Whether or not the game is any good doesn’t matter as long as you have great eats: eating well during the game is nearly as important as the game itself. Packed with classic game day fare, from munchies and small bites to classic tailgating stand-bys and stadium standards, this book is your complete guide to game-day-grub.
From simple dips to a variety of wings, fully-loaded nachos and Texas chili to meaty sliders and cheesy quesadillas, this book is packed with exactly what everyone wants to eat in front of the tv or at the game. The 60 recipes offer lots of easy variations on favorite game day classics and are accompanied by helpful tips for serving and making things ahead.
Selection of recipes: • Snacks and Dips: Guacamole and Salsa, Cheesy Fundido Dip, Hot Artichoke-Parmesan Dip, Sweet & Spicy Bacon Popcorn, Beer Nuts, Potato Chips, Onion Strings, Sweet Potato Fries and Garlic-Parmesan Fries
• Small Bites: Jalapeño Poppers, Bacon-Wrapped Shrimp, Meatballs with Romesco Sauce, Fried Calamari, Sausage-Stuffed Mushrooms, Deep Dish Mini Pizzas, Soft Pretzels, Ahi Tuna Wontons, and Classic Deviled Eggs
• Small Plates: Ham and Cheese Stromboli, Tandoori Chicken Kebabs, Spicy Buffalo Wings, BBQ Baby Back Ribs, Pulled Pork Sliders, Hanger Steak Sliders, Buffalo Burger Sllders, Texas Chili, Taco Salad, Cheesy Pull-Apart Bread, Chicken and Artichoke Pizza, Sausage and Onion Flatbread, Sloppy Joes, Loaded Nachos, and a variety of Quesadillas, Twice-Baked Potato Skins, and Panini.
POTATO SKINS WITH CARAMELIZED ONIONS & CHEESE Serves 8
8 russet potatoes (about 3 lb/1.5 kg total weight), scrubbed and patted dry 4 tablespoons (2 oz/60 g) butter, melted
FOR THE ONION & CHEESEFILLING 2 tablespoons olive oil 2 tablespoons butter 4 yellow onions, halved and thinly sliced Kosher salt and freshly ground pepper 2 tablespoons balsamic vinegar 1 tablespoon chopped fresh thyme 6 oz (190 g) crumbled goat cheese
Preheat the oven to 450°F (230°C). Prick the potatoes all over with a fork, and place on a baking sheet. Bake until fork-tender, about 1 hour. Remove and let cool slightly, then cut in half lengthwise and remove the flesh, leaving ¼ inch (6 mm) around the perimeter. Reserve the potato flesh for another use.
Preheat the broiler. Place the potato skins in a single layer on a baking sheet and brush both sides with butter. Broil 4 minutes, turn over, and continue to broil until the edges are golden brown, about 4 minutes longer.
To make the filling, in a frying pan over high heat, warm the oil and butter. Add the onions, season with salt and pepper, and sauté, stirring often, until softened, about 8 minutes. Reduce the heat to low and continue to cook, stirring occasionally, until deep brown, about 20 minutes. Stir in the vinegar and thyme and cook for 10 minutes. Spoon the onions into the potato skins, then divide the goat cheese over the top. Return the filled skins to the broiler and cook just until the cheese is melted, about 4 minutes. Transfer to a platter and serve.
PANCETTA & CHEDDAR In a frying pan over medium heat, fry 10 oz (315 g) diced pancetta until crispy. Divide the pancetta, 3 chopped green onions, and 2 cups (8 oz/250 g) shredded Cheddar cheese among the skins.
TOMATO, CHIVES & GRUYÈRE Divide 6 diced Roma tomatoes, 1∕4 cup (1∕3 oz/10 g) chopped fresh chives, and 2 cups (8 oz/250 g) shredded Gruyère cheese among the skins.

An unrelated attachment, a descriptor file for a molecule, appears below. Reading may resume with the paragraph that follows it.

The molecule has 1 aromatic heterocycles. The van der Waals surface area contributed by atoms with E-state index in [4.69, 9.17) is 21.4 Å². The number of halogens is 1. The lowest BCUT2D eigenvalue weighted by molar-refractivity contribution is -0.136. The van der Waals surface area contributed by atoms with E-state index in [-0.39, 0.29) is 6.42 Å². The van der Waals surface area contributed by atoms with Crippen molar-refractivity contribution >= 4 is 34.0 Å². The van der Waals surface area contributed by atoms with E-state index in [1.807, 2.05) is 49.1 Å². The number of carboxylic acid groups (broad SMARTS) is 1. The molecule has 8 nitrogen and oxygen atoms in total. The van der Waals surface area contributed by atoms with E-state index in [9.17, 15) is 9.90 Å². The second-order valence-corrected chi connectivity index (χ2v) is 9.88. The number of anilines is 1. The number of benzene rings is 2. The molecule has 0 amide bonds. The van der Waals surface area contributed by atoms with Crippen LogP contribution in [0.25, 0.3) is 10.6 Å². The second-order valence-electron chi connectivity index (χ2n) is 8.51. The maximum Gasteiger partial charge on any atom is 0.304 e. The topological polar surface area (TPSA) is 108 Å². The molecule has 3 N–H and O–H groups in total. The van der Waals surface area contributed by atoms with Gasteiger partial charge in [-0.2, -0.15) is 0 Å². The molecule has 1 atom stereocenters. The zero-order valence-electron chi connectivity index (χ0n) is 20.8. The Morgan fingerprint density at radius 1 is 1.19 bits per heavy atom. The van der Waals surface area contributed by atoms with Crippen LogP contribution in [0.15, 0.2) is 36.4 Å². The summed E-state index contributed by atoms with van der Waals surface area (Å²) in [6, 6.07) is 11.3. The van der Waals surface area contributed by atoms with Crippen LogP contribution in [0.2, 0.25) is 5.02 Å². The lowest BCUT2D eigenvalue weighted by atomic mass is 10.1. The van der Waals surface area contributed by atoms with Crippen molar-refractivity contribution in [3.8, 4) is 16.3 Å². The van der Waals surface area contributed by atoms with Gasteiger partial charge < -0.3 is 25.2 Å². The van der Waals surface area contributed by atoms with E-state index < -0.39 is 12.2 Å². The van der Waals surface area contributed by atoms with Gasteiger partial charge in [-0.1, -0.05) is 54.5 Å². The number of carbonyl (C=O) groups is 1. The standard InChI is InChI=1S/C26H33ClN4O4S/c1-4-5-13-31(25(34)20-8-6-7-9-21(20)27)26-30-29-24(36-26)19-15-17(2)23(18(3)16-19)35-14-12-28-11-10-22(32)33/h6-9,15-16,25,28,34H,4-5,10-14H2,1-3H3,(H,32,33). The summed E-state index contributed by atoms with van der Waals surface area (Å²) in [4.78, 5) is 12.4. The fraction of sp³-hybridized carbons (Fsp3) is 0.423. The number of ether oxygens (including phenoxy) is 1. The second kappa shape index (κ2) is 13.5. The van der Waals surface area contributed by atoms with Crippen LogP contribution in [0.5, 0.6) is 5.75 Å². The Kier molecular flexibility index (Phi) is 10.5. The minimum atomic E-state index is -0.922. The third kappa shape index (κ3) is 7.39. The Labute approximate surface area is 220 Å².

REUBEN Divide ¼lb (125 g) sliced corned beef, 2 cups (16 oz/1 kg) sauerkraut, 1 cup (8 oz/250 g) Thousand Island dressing, and 8 halved slices Swiss cheese among the skins.
TEXAS BEEF CHILI SERVES 8
2 teaspoons whole cumin seeds ¼ cup (1 oz/30 g) ancho chile powder 1 tablespoon Spanish smoked paprika 2 teaspoons dried oregano 4 lb (2 kg) boneless beef chuck roast Kosher salt and freshly ground pepper 3 tablespoons olive oil 1 large yellow onion, chopped 1 jalapeño chile, seeded and chopped 1 large red bell pepper, seeded and chopped 4 cloves garlic, chopped 1 bottle (12 oz/375 ml) lager beer 1 cup (250 ml) beef broth or water 2 tablespoons yellow cornmeal
Shredded Cheddar cheese, chopped red onions, sour cream, and minced jalapeño chiles for serving
Heat a frying pan over medium heat. Add the cumin seeds and heat, stirring often, until toasted (you may see a wisp of smoke), about 1 minute. Transfer to a mortar and finely grind with a pestle (or use a spice grinder). Transfer to a bowl and add the chile powder, paprika, and oregano. Mix well and set aside.
Cut the beef into 1∕2-inch (12-mm) cubes. Season with salt and pepper. In a Dutch oven or heavy-bottomed pot over medium-high heat, warm 2 tablespoons of the oil. In batches to avoid crowding, add the beef cubes and cook, turning occasionally, until browned, about 5 minutes per batch. Transfer to a plate.
Add the remaining 1 tablespoon oil to the pot. Add the onion, jalapeño, bell pepper, and garlic and reduce the heat to medium. Cover and cook, stirring occasionally, until the onion softens, about 5 minutes. Uncover, add the spice mixture, and stir well for 30 seconds. Stir in the beer and broth. Return the beef to the pot, cover, and reduce the heat to low. Simmer until the beef is fork-tender, 1½–2 hours.
Remove the chili from the heat and let stand for 5 minutes. Skim off any fat that rises to the surface. Return the pot to medium heat and bring to a simmer. Transfer about 1∕2 cup (125 ml) of the cooking liquid to a small bowl, add the cornmeal, and whisk well. Stir into the chili and cook until lightly thickened, about 1 minute.
Season to taste with salt and pepper. Spoon the chili into warmed bowls and serve hot, with bowls of Cheddar, onions, sour cream, and jalapeños on the side for sprinkling on top.